@@Hiandbye95 (I can only tell from own experience.) With graphene we didn't need a vacuum or cryogenic temperatures. Essentially the tip of the cantilever was send rapidly across a small area of the graphene. This does produce pictures of the graphene structure, but they aren't the smoothest. Essentially the scan lines would be slightly off the nexts position. I assume it's possible to do much better under cryogenic temperatures in a vacuum and it may be needed for materials other than graphene (seems pretty plausible to me).

  • @gruffdavies
    @gruffdavies หลายเดือนก่อน +16

    Brilliant video. My favourite of yours so far (as a fellow PhD physicist, I really appreciate how much work you've put into researching this and loving the cheeky humour too. This new explanation of a classic phenomenon that we thought we understood reminded me of a fairly recent result showing that static electricity (e.g. amber and fur) isn't due to electrons as we thought, but molecular ions. Apparently, a chemist proved the electron model was energetically impossible. A bit embarrassing for us physicists, but I bet he was a physical chemist, so we can take the win anyway
    😂). Keep up the great work, Dr. Ben!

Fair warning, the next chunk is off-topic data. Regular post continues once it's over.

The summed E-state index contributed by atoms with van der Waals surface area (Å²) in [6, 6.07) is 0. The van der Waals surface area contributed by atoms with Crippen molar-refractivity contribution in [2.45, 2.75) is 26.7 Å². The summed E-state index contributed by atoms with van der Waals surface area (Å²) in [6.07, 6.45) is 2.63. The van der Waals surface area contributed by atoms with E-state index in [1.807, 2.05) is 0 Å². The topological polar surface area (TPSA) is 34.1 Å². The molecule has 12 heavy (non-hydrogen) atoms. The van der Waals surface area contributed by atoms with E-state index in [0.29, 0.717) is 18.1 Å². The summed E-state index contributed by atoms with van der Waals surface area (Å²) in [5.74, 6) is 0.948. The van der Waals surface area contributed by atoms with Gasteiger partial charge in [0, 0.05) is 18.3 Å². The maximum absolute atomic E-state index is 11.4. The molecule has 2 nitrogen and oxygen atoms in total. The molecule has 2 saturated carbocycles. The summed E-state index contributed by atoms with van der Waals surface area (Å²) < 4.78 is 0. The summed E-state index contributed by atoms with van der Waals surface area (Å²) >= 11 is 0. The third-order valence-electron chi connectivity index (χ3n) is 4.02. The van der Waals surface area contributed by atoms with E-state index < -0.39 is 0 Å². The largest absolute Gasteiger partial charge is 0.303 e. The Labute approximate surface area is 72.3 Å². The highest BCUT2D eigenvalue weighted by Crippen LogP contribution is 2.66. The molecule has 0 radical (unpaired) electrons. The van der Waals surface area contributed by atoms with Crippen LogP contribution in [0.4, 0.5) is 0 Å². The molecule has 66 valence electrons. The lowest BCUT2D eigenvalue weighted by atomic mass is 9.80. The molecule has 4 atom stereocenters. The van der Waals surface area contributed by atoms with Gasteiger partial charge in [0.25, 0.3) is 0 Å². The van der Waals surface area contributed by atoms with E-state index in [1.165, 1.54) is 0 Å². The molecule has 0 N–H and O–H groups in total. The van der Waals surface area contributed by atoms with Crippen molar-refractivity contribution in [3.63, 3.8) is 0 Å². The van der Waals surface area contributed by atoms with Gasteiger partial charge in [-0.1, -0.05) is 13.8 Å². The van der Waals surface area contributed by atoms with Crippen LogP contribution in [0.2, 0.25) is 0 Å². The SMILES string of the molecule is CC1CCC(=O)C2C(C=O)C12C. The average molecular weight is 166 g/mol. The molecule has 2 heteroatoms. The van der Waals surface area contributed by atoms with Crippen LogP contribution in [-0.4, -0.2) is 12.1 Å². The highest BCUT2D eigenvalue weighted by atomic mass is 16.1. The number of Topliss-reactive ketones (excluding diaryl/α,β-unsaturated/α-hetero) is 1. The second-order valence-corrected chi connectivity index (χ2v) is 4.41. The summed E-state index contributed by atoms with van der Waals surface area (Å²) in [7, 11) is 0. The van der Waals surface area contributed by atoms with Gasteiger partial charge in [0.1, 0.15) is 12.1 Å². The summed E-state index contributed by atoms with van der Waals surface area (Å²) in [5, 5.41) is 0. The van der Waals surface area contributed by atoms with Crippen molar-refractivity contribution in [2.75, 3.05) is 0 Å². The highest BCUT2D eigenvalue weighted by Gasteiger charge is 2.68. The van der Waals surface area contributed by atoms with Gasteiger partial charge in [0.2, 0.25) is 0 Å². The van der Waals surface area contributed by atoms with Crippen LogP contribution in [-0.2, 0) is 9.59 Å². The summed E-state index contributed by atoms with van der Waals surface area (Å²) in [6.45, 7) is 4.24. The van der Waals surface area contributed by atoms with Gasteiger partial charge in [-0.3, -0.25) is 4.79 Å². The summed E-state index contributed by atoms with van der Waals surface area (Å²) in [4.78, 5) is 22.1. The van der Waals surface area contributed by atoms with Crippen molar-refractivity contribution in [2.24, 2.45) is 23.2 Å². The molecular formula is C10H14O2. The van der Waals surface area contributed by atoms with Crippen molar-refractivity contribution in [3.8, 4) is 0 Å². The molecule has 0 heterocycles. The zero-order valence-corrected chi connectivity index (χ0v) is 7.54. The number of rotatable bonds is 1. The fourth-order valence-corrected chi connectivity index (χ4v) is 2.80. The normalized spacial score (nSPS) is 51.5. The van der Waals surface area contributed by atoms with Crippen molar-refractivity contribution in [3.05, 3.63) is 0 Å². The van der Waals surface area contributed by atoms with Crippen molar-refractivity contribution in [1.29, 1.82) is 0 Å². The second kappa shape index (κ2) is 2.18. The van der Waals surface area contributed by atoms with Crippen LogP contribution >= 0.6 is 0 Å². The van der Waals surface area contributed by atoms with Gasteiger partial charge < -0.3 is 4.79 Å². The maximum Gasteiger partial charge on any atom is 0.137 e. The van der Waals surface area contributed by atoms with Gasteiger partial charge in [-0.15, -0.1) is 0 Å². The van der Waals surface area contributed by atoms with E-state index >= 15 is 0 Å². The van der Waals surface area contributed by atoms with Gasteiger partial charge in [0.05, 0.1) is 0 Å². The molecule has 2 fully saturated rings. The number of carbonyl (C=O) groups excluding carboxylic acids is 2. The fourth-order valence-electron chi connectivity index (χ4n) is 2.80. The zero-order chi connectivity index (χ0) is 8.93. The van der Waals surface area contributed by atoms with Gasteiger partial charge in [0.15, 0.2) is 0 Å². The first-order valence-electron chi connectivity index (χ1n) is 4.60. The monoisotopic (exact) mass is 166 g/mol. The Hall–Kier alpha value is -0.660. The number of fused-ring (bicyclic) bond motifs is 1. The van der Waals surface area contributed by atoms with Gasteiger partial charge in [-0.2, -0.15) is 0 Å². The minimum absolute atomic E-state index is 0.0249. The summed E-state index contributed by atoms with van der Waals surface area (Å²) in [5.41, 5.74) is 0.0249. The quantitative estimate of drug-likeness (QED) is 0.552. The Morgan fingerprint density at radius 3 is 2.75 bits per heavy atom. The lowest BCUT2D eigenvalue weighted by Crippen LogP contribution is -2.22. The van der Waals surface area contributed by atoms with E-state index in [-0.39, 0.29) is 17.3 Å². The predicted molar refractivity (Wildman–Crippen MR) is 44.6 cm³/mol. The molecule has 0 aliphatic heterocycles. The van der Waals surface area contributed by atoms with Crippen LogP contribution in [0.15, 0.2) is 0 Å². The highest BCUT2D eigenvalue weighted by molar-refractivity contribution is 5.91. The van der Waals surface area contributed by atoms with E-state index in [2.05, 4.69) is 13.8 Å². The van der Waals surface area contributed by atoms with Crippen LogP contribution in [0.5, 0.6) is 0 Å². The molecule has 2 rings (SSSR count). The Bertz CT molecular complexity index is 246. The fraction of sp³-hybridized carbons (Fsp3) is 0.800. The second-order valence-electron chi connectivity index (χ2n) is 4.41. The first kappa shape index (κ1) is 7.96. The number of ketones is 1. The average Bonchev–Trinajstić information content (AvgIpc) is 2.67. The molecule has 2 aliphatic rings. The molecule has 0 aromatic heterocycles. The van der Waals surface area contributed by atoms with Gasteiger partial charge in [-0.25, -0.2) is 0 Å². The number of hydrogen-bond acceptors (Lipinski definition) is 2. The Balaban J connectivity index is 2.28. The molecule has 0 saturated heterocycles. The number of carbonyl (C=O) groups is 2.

• @AllHailZeppelin
    @AllHailZeppelin 28 วันที่ผ่านมา +42

    Veritasium’s been real quiet since this vid dropped

  • @barberb
    @barberb หลายเดือนก่อน +311

    > Physics grads: why is ice slippery > CS grads: how can I make sand think

    • @RENO_K
      @RENO_K หลายเดือนก่อน +6

      😂😂

    • @RENO_K
      @RENO_K หลายเดือนก่อน +37

      How do i make sand do my earthly bidding

    • @cosmicraysshotsintothelight
      @cosmicraysshotsintothelight หลายเดือนก่อน +4

      OK... now try that with the grains of dust in a bag of flour.

    • @colbyboucher6391
      @colbyboucher6391 หลายเดือนก่อน +7

      Or crabs. They started to make crabs think, once, that was fun. Crabs computer.

    • @cosmicraysshotsintothelight
      @cosmicraysshotsintothelight หลายเดือนก่อน

      @@colbyboucher6391 Coconut crabs! New drone 'firmware'.

  • @robmorgan1214
    @robmorgan1214 หลายเดือนก่อน +18

    Metals will also fuse if they have a surface of sufficient flatness and they do not have an oxide layer. Infact, most metallic machine parts that require fasteners like screws or bolts will use different metals to prevent a weld forming when the faster is tightened.

  • @holderheck